David J Costello
Wirral Bard


 Human Engineering by David J Costello
(published by Thynks Publications Ltd, 2013 – www.thynkspublications.co.uk)

 It’s not often I enjoy every single poem in a collection, but this was the case with David Costello’s Human Engineering.

From the outset, it’s a powerful and provocative collection. The sparse and carefully composed first poem, ‘After the Battle’ – a poem in which every word is there for a reason – sets the standard for the rest of the collection:

                “Ahead of us an ominous
                blade of rock cuts into clouds
                funnelling their fluffy guts
                towards us
                like an unhinged flock of sheep.”

This poem, about the Welsh Wars of 1282, builds up, through images of the bleak and threatening landscape, a sense of foreboding that ends with a chilling conclusion.

So the first poem packs a punch, but so do all of the poems in this striking collection. They are full of impact, either due to their acutely perceived imagery, their deeply felt sense of loss, their finely observed sense of place or, simply, their beauty.

A sense loss can be found in many of the poems – the loss of a person or a life, the loss of childhood, the loss of joie de vivre, or simply a fleeting moment that cannot be held onto. ‘S.A.D.’ and ‘Scarecrow’, and also ‘Endpiece’ and ‘Last Dance’, express this feeling most acutely. However, David Costello never falls into the trap of sentimentality; the poems state the facts and they state them eloquently:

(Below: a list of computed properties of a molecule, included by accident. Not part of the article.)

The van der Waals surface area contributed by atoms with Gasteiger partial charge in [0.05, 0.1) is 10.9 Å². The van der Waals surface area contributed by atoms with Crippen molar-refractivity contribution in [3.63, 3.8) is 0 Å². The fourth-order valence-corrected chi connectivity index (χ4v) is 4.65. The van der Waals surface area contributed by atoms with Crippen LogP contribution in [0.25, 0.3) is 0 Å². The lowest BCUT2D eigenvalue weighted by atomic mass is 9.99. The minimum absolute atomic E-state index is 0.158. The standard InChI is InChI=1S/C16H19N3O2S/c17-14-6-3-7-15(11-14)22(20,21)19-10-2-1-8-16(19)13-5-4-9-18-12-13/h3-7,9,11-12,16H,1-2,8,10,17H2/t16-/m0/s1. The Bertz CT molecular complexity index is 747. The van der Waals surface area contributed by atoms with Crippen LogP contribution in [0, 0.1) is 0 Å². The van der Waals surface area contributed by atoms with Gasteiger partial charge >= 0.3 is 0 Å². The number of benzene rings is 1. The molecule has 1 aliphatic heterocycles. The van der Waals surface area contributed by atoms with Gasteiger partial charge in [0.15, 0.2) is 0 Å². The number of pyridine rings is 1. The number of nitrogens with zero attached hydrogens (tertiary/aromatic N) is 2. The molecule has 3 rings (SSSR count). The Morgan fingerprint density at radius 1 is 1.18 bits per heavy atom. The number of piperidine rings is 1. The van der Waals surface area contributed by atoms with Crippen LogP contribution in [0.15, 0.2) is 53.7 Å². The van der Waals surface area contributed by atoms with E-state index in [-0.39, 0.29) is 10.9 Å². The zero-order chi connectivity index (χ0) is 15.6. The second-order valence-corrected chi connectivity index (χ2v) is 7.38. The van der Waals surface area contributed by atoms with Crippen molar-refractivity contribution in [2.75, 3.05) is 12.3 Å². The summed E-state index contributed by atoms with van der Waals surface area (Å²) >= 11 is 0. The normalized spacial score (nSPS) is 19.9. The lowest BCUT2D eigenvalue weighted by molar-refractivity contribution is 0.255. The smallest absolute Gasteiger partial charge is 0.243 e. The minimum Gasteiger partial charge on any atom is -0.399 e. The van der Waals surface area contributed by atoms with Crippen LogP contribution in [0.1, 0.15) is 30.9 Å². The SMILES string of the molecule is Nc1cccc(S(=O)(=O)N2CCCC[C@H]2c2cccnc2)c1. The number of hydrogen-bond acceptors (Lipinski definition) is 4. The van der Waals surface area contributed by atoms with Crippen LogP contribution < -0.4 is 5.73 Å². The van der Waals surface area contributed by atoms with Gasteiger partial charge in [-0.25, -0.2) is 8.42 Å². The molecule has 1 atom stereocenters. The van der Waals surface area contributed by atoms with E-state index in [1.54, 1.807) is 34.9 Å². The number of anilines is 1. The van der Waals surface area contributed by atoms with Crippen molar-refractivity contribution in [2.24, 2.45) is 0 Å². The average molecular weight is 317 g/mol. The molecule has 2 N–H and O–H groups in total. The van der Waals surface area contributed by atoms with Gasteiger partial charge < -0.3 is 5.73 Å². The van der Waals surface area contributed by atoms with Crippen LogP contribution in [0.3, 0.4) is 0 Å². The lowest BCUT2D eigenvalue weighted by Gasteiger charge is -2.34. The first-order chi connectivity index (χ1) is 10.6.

“we paired
                into accidental worlds
                with just enough gravity
                for each other

                but the sun curved you
                a new orbit
                while I spun on the spot…”          (‘Last Dance’)

The poet is highly skilled in the use of both free verse and rhyme. The poem ‘R S Thomas’, which uses the same rhyme at the end of each line, is unforced and masterful:

“Has nothing changed?
Your aching echo still returns familiar strains.
Cynddylan bach still tractoring along his lane.
The same steed and the same knight on the same campaign.”

In this collection we discover the themes of history, archaeology and a real sense of geography. But we also find poems about nature, and, for me, these were the spine-tingling, not-to-be-forgotten poems of the collection. Here, nature is raw and untamed, but it’s also awe-inspiring. From the vivid imagery of a skein of geese:

                “Every night their arrow
                spears its unseen target
                piercing the enemy with its geometry.
                The clockwork sun sets itself
                by the westward windings of their wings.”

to the mesmerising description of the ‘Horseshoe Bat’:

“It must have been a keen blade
that eased you from night’s heart.
God’s own shrapnel
creasing the dark.”

This is a collection of poems to which I’ll be returning again and again. Thanks to Thynks Publications for making this first collection by David Costello available to the public.

Patricia Sumner

Pat is a professional writer, editor and proofreader. She is also a poet. 

Please visit her web site for full details.



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